I have a confession to make… I am a bit of a control freak. There, I said it – whew! I am a person who likes efficiency. I love nothing more than to whip things into shape and keep my world running smoothly. I find it painful to watch others struggling to do something, especially when I can see a way that it could be done “better.”
One spring day, my son was helping me carry in groceries after a large shop. He got a burst of enthusiasm and decided he was going to take over putting away the groceries. I should have been pleased to see him display initiative; however my inner perfectionist cringed as he grabbed shopping bags and swung them around not-so-carefully. “Don’t bruise the fruit!” I cried to myself inwardly. Then he began to put things away in
my the fridge (see what I mean?), in the “wrong” spots. With great effort, I stopped myself from blurting out instructions to move things into the “right” places, not wanting to discourage him in a moment of thoughtfulness.
Ten minutes later, he needed some ice and found the empty ice trays in the dish drainer. Again showing initiative, he decided to fill them with water. (Did I mention these were mini trays that take all of 10 seconds to fill?). My son proceeded to fill each.tiny.hole. individually, shutting off the water after each hole before proceeding to the next. Another person might marvel at how carefully he performed his task, but I struggled to suppress my instinct to grab the tray out of his hands and finish the job. Luckily, I resisted the temptation.
Something happens when you stop yourself from reacting and just allow yourself to be present in the moment. It makes space to see things from a different viewpoint… to reflect instead of just act. As an observer, I could see myself hovering behind my son, ready to take over at multiple points that day. My perfectionism visibly loomed in front of me, and the ugly sight of it made me back off and let him finish the tasks on his own.
During the rest of the day, I thought about how often I tend to interfere, and what the cost of that interference might be. So many times, we well-meaning parents feel justified in interfering to “save” our kids from doing the wrong thing – from making the mistake, from wasting time or money, from getting themselves stuck and frustrated. Our intentions may be good, but if we are really honest, doesn’t our interference actually achieve the very opposite by costing them?
By interfering, we deprive our kids of:
1) The opportunity to learn. Learning, by definition, is to acquire knowledge through experience. Yes, we must teach and guide our children up front, but that does not negate the need for real life experience. Experience, and in particular failure, is essential to growth. Muscles don’t get stronger without resistance, and kids don’t learn to do things well without making mistakes.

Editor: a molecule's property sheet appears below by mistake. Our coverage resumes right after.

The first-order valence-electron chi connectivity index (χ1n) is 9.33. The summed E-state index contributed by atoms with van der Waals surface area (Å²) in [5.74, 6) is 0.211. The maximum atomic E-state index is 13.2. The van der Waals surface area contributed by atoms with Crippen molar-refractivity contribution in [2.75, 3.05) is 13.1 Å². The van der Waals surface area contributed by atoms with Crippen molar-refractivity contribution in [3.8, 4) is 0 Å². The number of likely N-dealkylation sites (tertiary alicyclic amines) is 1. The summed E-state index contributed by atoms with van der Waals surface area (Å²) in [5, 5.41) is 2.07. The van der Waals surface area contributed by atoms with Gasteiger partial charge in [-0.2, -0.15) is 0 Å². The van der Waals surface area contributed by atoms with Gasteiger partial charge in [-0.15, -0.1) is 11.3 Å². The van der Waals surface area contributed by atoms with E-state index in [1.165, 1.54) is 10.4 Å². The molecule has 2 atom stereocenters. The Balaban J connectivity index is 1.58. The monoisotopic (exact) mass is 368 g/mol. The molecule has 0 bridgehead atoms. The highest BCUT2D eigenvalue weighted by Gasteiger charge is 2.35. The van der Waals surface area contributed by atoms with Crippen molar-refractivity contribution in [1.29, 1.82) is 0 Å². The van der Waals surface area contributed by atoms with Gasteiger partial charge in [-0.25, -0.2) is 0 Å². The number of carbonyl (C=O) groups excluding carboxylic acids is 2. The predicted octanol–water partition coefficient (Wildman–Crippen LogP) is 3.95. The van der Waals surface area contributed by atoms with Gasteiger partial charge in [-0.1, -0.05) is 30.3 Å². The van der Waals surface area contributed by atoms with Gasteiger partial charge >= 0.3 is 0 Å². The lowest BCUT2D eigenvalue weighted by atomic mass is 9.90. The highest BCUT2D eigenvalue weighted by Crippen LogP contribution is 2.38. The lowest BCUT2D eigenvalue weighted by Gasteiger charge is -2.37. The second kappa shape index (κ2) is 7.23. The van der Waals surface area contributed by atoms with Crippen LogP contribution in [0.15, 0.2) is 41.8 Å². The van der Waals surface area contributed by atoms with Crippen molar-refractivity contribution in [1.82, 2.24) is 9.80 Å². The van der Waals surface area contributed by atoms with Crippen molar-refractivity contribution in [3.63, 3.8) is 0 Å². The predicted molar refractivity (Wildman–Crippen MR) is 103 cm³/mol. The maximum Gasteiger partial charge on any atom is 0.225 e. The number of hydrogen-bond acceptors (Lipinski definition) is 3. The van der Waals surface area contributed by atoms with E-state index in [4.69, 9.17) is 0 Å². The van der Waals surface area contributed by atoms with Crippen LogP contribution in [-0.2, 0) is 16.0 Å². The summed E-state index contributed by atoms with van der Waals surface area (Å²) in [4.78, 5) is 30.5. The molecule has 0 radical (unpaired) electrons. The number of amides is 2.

2) The opportunity to develop confidence. Children love to do things themselves, to prove to us and themselves that they can do it. Confidence comes through facing and overcoming obstacles, while insecurity comes from fear of doing things the “wrong way.” We parents feed a fear of failure when we step in unnecessarily and take over.
3) The opportunity to teach us. It is amazing how many times I have gone to teach my child something and he has already known it. Or, he has caught an error or taught me something new on a topic he is knowledgeable about. These experiences humble me, while serving as good feedback to adjust and relax the reins as he increases in maturity. The benefit of these occurrences to my child is that he sees himself as more competent in the world.
4) The opportunity to bless us. I am reminded of a time where my son was tinkering in the kitchen. The sound of clinking and of unseen doors/drawers being opened made me anxious! When I asked what he was doing, he asked me to wait. I imagined him raiding the snack cupboard, when what he was actually doing was making me a special drink. He soon emerged with a glass of iced tea for each of us, complete with orange slices he had cut himself. Had I been in the kitchen, I would have stopped his plan, as “we don’t have iced tea in the morning!” But he was so proud of himself, and so full of thoughtfulness. Had I shut him down, I would have robbed him of being a blessing, and robbed myself of receiving it. We’ve had a few kitchen episodes since, and I have to remind myself every time to hang back and leave space for him to flex his culinary muscles. We all have to start somewhere!
There is no doubt that responsible parenting involves a lot of supervision and guidance, but we must be careful to not stifle our children from the benefits of failing and learning. Fellow perfectionists, let’s make a resolution. Next time we feel the urge, let’s stop and ask ourselves, “What will the cost be if I interfere here?” Let’s hang back for a moment and give our children a chance. They may just surprise us!
Your turn: Where do you find it hardest to not interfere?
“The parents exist to teach the child, but also they must learn what the child has to teach them: and the child has a very great deal to teach them.” Arnold Bennett